Golfers Who Get Distracted When Going Low

Mindset for Winning Golf

How to Stop Judging Your Performance During Rounds

Distractions are all around on the golf course. But what about your own internal distractions?

Your mind is bombarded throughout a round with distractions, making golf one of the most mentally difficult sports.

Let’s talk about one big distraction that is neglected…

Thinking about how well you are playing…

You may ask, “How could playing well be a distraction?”

The distraction is not about playing well… The distraction occurs when you THINK (or think too much) about how well you are playing.

It’s easy to jerk yourself out of the zone when you deem you’re playing well or better than expected.

Let’s clarify this scenario by examining its opposite… Not playing well.

When a golfer is having a horrible round, their mind starts dwelling on all their bad shots.

These golfers try to figure out what is going wrong, so they analyze every aspect of their performance, dissect their swings, re-evaluate the course and second-guess each shot.

With so many interfering thoughts, it’s no wonder that these golfers find it difficult to get back on track.

Now, let’s look at the converse… Playing well.

Some golfers fall into the, “Why am I playing so well?” trap.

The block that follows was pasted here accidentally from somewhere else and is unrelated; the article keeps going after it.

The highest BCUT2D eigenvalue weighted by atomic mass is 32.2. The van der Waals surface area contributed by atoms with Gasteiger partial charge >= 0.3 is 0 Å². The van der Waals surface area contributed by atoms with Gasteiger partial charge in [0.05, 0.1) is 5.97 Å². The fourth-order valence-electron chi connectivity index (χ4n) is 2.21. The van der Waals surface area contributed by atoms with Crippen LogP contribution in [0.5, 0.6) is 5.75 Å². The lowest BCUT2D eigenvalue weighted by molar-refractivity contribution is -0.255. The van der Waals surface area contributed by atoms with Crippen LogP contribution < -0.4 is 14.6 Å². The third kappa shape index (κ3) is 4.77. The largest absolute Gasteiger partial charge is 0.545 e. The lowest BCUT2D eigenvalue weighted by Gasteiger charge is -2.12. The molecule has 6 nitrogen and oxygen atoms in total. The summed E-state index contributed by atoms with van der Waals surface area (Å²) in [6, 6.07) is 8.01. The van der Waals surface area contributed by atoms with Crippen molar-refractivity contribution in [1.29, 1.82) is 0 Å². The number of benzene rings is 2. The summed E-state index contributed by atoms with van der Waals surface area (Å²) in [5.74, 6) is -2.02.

Instead of just continuing to play the game, these golfers will start THINKING about what is going right.

So, they analyze and think about why they are swinging the club so well…

Suddenly, that comfortable swing becomes a bit tighter and more mechanical, shots aren’t dropping like they did earlier in the round, strokes are adding up and now second-guessing creeps into their mind.

The distraction is NOT playing well… The distraction is OVERTHINKING or why you are playing so well.

Moving from PLAYING mind to a THINKING mind will always cause performance to deteriorate.

When you are immersed in just PLAYING or DOING, you can swing the club freely without conscious thought.

When you over think your swing, this creates enough tension to alter your swing and knock you off of your game.

Staying out of the “thinking trap” has been a central theme for PGA newcomer Cameron Champ.

Champ is 23 years-old and leads the PGA Tour this season in driving distance at 335 yards.

Champ’s 129 mph swing speed, 190 mph ball speed and distance off the tee have been noticed by the media and many golfers on the Tour.

Despite the extra attention, Champ is focused on improving his game and not allowing the positive attention to become a distraction.

CHAMP: “I’ve definitely noticed the attention, but I try to just ignore that kind of stuff. I just try to focus on what I’m doing. Obviously, everyone likes to talk about my distance, so I think that’s one thing I’ve really blocked out. Just try to focus on other aspects of my game, just my game in general, and I feel like I’ve handled that pretty well so far.”

Thinking too much on the course is every golfer’s enemy. There is a time and place for everything.

To get the most out of your golf game requires more doing–trusting what you have–and less thinking.

Let Go of Judging Your Performance

Stop focusing on your score every hole. Think about birdie chances and hitting fairways and greens–one hole at a time.

Milk it. When you are playing well, don’t stop to consider why. Keep focusing on birdie chances instead.

Challenge yourself to finish strong on the last few holes instead of protecting your score and playing it safe.

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